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  • Writer's pictureLori Maney Lentini

Anxiety Lives Here, Even At Work

Updated: Dec 20, 2020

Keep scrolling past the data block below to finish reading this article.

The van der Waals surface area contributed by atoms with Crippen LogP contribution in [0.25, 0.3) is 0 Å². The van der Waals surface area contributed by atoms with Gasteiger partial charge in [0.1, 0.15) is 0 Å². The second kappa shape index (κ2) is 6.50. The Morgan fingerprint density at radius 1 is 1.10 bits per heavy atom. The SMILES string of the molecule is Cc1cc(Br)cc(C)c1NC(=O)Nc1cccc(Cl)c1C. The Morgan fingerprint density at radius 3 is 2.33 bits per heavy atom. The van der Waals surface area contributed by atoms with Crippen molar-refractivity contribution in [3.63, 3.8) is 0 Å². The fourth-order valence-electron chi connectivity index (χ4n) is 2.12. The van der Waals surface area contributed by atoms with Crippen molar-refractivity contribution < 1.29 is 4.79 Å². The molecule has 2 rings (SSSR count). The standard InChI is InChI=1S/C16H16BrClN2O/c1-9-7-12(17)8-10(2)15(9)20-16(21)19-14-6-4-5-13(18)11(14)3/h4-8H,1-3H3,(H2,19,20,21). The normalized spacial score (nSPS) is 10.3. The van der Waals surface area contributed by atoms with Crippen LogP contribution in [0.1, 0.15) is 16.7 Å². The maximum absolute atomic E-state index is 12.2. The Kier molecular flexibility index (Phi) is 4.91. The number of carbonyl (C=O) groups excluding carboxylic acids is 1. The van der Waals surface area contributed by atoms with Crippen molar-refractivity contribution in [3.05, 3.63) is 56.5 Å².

Bosses, listen up. In case you need a financial reason in addition to a humanitarian one to better support your employees with a mental illness here it is. Countless days of work are lost due to anxiety and co-occurring depression each year in the U.S. to the tune of over $225 billion dollars. Yup, taking action can improve your bottom line. Mental illness is a common condition that connects millions of us and yet remains misunderstood and cloaked in stigma. Anxiety impacts every aspect of life including employment and careers. Anxiety sufferers often feel judged and blamed for their illness because others can’t easily see the signs of their illness and don’t appreciate the seriousness of what they are managing. Managing the symptoms is a constant daily battle that rages inside both the body and mind and decreases confidence and self-worth. It goes with you everywhere including work. Anxiety is the most common form of mental illness in the United States afflicting over 40 million people. Many of us are living with anxiety and experience how prevalent and disabling it is. With so many of us suffering with anxiety it should be impossible for there to be a negative stigma attached to living with a mental illness, but yet there is. Disclose to a co-worker you have heart disease, cancer, diabetes, or even the flu and their response is likely to be comforting and supportive.  Friends, co-workers and family are likely to call or stop by and offer help, maybe even bring you some chicken soup. Yet when someone is suffering from a panic attack or a depressive episode people pause or even retreat. Why is mental illness treated with such a lack of compassion? It is my hope it is a lack of education and communication and not discrimination. If this is true, we can inform people and open up opportunities to talk about our mental illness. By sharing stories of lived peer experience we can build a stronger culture of understanding and acceptance. To accomplish this there needs to be a genuine invitation for people to talk about their illness in a safe environment. The ability to ask for support without the fear of being judged or having a negative impact on one’s career is essential. The last thing an anxiety sufferer needs is to worry about others judging them for their anxiety. I talk with employees who fear if their supervisor or colleagues find out they have a mental illness that they will be seen as less competent and less promotable. Those who did disclose share experiences of supervisors and co-workers seeming to blame them for their illness and believing it is a personal weakness that makes them less capable. This is not the case.  People diagnosed with anxiety often have above average intelligence and have high levels of empathy. It would be cruel to tell a cancer sufferer that having cancer is their fault and they need to try harder to manage it. No one blames them for their disease. I wish that was true for anxiety. People with anxiety are fighters. These worry warriors are battling their own thoughts every day, and it is exhausting. This illness is real. Your body is in constant pain. It is difficult to sleep, causes tension headaches, back pain, neck pain, nausea, bowel issues, dizziness, trouble concentrating, chest pain, and pain in your lungs when you try to breathe. By the time your anxious employee arrives at work they have already fought a war inside their head. They have been working to quiet all the worries in their private life as they transition to focusing on projects, deadlines, bosses, co-workers, clients, and questioning if they have the skills to be successful. This leads straight to worrying about getting fired, because they are sure this is going to happen, if not today then probably tomorrow. The constant fear of not being right, good enough, smart enough, social enough, or strong enough is ever present. All while accepting that anything that has already gone wrong or is about to is all their fault. The inner voice is telling them they are stupid, no one likes them and they are a failure before the day even starts. One in three people will suffer from anxiety in their lifetime. Look around your office or work site. If it isn’t you, it’s someone you can see from where you are sitting. Knowing this, less judgment and a simple how are you doing or a word of appreciation or encouragement goes a long way. When a co-worker has a cold or headache or a doctor’s appointment, often co-workers and supervisors are aware. Why is it so different with a mental illness?  If you are a business owner or a supervisor it is beneficial for your bottom line, quality and staff retention to promote a culture of acceptance and support. As a business community there is much we can do. There are excellent training materials and courses on Mental Health First Aid that can be offered to employees and supervisors. If you are the employee suffering from anxiety at work, I respect and appreciate the resiliency and bravery you bring to work every day.  On the days you are struggling beyond what seems manageable here are a few suggestions to cope. Try a few until you find one or a combination that works for you.